Saturday, June 29, 2013

10 things to do after installing Debian Wheezy XFCE

Debian Wheezy is a great operating system, and XFCE is a great desktop environment- especially for older computers, and for people who prefer a traditional desktop paradigm- but it does have a few quirks. I've just installed it on my old Presario 900 laptop, and I'm going to mention a few things I did after installing to make the computer more usable and nicer looking.

1. Install necessary firmware

Debian doesn't come with non-free firmware installed by default. On booting after installation, I noticed some warnings about firmware not found. Enabling the non-free repository and installing the firmware-linux package and its dependency firmware-linux-nonfree got my graphics card (such as it is) working.

2. Put a volume control icon in the panel

I don't know why this isn't there by default, but it's easy to rectify: right click on the panel, select Panel and then Add New Items, and add the Mixer. Click on it and then on Select Controls. Tick Master or PCM- whichever works best for you.

3. Sort out screensaver and power management

XFCE in Debian Wheezy comes with two applications capable on controlling power management, which can result in some perplexing behaviour.
  • The screensaver comes on, but the screen doesn't shut down after the set period.
  • The screen blanks, but the backlight stays on, leaving a ghostly illumination.
  • VLC is set to disable power management, but the screen blanks 10 minutes into a video.
I suspect that Power Manager works if a screensaver (set in Screensaver) is off, but if a screensaver is set in Screensaver, it doesn't, except in VLC. If a screensaver is set in Screensaver, then the power management settings in the  Screensaver Advanced tab are the only way to shut down the screen.

Confused? You should be!

There's more. A random screensaver is enabled by default, but not all of the screensavers selected are installed, meaning that sometimes a screensaver will start, some times the screen will blank.

Practically, if you want to use a screensaver, enable power management in Screensaver (note that all three settings, Standby, Suspend and Off are the same- this sems to be fine for a laptop anyway) and make sure the On AC > Monitor > Put display to sleep when computer is inactive for: value is greater than that set in Screensaver.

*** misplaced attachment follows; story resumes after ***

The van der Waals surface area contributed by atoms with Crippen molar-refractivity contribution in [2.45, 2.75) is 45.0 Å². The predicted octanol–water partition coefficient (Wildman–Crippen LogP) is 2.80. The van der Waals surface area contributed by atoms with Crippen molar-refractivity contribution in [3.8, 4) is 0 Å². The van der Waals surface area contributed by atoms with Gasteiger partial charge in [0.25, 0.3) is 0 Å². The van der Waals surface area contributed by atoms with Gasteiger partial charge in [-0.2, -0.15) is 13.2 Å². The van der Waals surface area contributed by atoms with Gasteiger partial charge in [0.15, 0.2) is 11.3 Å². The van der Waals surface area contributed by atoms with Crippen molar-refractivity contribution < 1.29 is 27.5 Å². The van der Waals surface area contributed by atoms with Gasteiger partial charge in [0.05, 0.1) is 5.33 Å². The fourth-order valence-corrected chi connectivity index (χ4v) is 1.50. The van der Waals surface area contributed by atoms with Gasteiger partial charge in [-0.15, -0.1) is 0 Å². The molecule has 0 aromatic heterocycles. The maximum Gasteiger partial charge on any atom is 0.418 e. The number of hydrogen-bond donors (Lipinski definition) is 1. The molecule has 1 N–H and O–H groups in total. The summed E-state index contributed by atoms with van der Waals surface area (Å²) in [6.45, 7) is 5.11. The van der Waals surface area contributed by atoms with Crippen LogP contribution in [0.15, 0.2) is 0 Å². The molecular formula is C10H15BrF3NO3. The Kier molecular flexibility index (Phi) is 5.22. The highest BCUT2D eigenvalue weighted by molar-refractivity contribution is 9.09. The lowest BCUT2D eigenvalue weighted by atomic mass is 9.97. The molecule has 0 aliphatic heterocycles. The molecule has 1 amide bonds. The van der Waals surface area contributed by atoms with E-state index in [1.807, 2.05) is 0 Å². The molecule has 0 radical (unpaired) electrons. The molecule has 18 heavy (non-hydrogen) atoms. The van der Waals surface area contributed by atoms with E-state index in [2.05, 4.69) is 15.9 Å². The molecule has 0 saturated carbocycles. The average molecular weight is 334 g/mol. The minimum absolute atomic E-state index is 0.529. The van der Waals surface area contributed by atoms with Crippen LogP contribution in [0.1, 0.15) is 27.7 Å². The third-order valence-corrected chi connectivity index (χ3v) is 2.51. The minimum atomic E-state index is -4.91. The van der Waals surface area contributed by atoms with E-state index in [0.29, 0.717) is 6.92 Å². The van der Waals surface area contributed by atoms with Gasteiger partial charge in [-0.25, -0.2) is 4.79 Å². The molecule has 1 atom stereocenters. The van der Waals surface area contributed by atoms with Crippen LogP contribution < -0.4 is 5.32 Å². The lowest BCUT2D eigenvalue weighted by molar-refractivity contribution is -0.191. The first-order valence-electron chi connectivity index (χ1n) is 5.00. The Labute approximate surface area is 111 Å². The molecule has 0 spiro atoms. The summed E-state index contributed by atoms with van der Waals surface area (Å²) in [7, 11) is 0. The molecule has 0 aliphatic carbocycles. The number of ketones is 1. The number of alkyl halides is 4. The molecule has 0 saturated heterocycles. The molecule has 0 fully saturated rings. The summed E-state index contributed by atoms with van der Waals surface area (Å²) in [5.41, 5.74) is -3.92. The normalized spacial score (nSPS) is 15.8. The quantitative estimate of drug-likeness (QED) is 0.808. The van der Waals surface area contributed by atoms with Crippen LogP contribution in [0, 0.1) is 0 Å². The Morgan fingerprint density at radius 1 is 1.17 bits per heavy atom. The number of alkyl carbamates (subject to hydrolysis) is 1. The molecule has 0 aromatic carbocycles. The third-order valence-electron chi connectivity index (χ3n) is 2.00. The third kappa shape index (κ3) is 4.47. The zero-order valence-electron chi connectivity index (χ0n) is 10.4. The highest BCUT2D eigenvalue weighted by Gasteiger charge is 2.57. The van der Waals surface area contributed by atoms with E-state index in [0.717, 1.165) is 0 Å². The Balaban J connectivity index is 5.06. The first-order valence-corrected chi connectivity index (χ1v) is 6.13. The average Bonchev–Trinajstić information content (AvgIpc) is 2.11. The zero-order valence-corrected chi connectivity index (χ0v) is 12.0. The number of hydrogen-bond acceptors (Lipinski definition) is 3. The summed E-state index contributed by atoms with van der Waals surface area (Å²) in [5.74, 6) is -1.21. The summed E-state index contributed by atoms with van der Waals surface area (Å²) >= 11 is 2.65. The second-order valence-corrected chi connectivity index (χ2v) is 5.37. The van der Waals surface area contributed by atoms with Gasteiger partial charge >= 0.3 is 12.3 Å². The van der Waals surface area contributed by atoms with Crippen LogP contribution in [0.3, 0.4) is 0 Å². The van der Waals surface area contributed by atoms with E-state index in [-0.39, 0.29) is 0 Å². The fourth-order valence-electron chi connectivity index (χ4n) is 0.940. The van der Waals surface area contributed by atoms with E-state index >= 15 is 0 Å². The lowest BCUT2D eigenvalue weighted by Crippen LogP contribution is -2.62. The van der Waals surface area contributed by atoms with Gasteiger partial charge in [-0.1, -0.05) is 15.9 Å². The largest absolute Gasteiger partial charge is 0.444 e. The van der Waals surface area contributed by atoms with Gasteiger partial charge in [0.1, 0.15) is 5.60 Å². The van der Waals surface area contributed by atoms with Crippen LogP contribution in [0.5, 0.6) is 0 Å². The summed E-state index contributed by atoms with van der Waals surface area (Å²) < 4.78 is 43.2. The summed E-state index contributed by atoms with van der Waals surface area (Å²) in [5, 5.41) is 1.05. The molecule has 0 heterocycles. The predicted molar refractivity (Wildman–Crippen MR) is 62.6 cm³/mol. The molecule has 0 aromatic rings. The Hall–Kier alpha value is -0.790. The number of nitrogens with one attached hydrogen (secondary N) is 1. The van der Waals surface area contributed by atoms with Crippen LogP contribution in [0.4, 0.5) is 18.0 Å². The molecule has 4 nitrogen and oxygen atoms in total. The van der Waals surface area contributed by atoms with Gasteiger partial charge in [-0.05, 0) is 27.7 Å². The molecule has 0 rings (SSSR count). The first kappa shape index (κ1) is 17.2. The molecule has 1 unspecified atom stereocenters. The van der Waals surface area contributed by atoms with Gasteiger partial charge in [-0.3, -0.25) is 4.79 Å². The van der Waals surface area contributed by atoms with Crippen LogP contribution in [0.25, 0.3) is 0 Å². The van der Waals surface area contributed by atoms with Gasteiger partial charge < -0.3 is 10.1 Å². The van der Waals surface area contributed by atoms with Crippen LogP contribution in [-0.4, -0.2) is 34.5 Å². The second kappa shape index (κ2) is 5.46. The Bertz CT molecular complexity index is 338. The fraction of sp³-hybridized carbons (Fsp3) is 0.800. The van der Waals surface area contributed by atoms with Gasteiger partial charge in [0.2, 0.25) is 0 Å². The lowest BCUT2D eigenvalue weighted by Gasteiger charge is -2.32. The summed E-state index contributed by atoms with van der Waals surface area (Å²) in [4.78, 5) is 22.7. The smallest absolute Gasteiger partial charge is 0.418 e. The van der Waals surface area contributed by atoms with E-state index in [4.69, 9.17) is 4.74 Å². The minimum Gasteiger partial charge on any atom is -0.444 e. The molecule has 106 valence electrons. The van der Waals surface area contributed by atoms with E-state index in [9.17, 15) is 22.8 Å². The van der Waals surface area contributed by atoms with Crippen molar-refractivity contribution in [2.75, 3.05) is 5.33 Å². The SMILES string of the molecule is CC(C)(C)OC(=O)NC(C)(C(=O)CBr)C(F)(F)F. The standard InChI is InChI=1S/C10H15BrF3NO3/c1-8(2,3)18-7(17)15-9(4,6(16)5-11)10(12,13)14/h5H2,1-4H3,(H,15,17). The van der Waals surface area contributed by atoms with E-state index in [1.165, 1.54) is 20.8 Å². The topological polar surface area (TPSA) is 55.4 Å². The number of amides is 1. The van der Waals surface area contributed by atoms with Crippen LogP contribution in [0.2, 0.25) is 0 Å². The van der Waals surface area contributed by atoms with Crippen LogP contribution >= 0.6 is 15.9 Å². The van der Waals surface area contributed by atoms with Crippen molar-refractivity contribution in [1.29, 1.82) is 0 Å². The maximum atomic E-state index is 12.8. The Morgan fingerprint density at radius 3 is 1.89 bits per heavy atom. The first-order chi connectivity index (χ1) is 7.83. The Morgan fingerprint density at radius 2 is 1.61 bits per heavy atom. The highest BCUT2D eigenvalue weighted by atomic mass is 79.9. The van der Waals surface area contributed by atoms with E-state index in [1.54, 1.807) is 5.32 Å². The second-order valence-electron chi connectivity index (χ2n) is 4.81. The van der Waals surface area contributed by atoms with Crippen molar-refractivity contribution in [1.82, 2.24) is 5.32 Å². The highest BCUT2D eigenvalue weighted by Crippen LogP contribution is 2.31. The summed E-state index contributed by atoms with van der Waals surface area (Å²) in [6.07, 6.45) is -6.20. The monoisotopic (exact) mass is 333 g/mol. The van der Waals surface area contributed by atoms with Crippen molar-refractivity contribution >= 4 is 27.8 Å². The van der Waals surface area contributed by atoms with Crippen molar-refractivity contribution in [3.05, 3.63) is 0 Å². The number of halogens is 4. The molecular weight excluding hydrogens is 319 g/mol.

[Update: although this originally worked for me, my screen started going blank while watching videos again a few days ago. I don't know why, because the settings seem to be the same and I haven't had this problem for months.  Setting the XFCE Power Manager slider to Never seems to have fixed it. Not sure why I didn't do that in the first place.]

If you don't use a screensaver, Power Manager Monitor settings can be used to shut down the screen.

4.  Create some special folders icons for the Tango icon theme

Tango is the default icon theme for XFCE, yet it has a very annoying bug: it has no icons for special folders in the home directory, meaning that these folders are displayed with an icon from the Gnome icon set. You can of course use another icon set that does include special folder icons, but I rather like Tango. The only solution I have found is to copy the default folder in the Tango theme and rename it for all the special folders. (Well, actually creating symlinks would be a more elegant solution, come to think of it...) You can see what I've done in this screenshot.

Of course what is really needed is for somebody to produce some special folder icons for Tango...

[Update: if changes don't take effect, update the icon cache,
gtk-update-icon-cache /path/to/theme/directory/
as described on XFCE Docs.]

5. Enable anti-aliasing

If fonts look bitty, go to Settings > Appearance > Fonts and enable anti-aliasing. Experiment with the level of hinting for the best appearance.

[Update: also see this post on enabling LCD hinting (it's not a GUI option).]

6. Enable the compositor

Go to Settings > Window Manager Tweaks to enable compositing. XFCE has its own fairly minimal compositor. It provides windows shadows and transparency, and will enable docks that require compositing to run.

Although the compositor on XFCE is very minimal, I found that video lagged severely with compositing enabled on this laptop. Watch out for this issue on older hardware (10 years in this case).

7. Enable multimedia

Enabling multimedia in Debian used to be a big issue, but not any more. Debian now has multimedia support. Wheezy plays my music and video files out of the box. There are only a couple of things to mention here.

Install flashplugin-nonfree if you want to view Flash content on web pages.

To enable DVD playback, download and install libdvdcss2 as described on

8. Install a nice theme

Debian doesn't pay any attention to making XFCE look nice, but XFCE itself is very customisable. has lots of themes. Themes need to be set in Appearance and Window Manager. Themes can be placed in /home/user/.themes, but for system applications like Synaptic, they need to be in usr/share/themes. Some themes may require additional engines to display correctly. GTK3 applications like Network Manager will require GTK3 support to display correctly.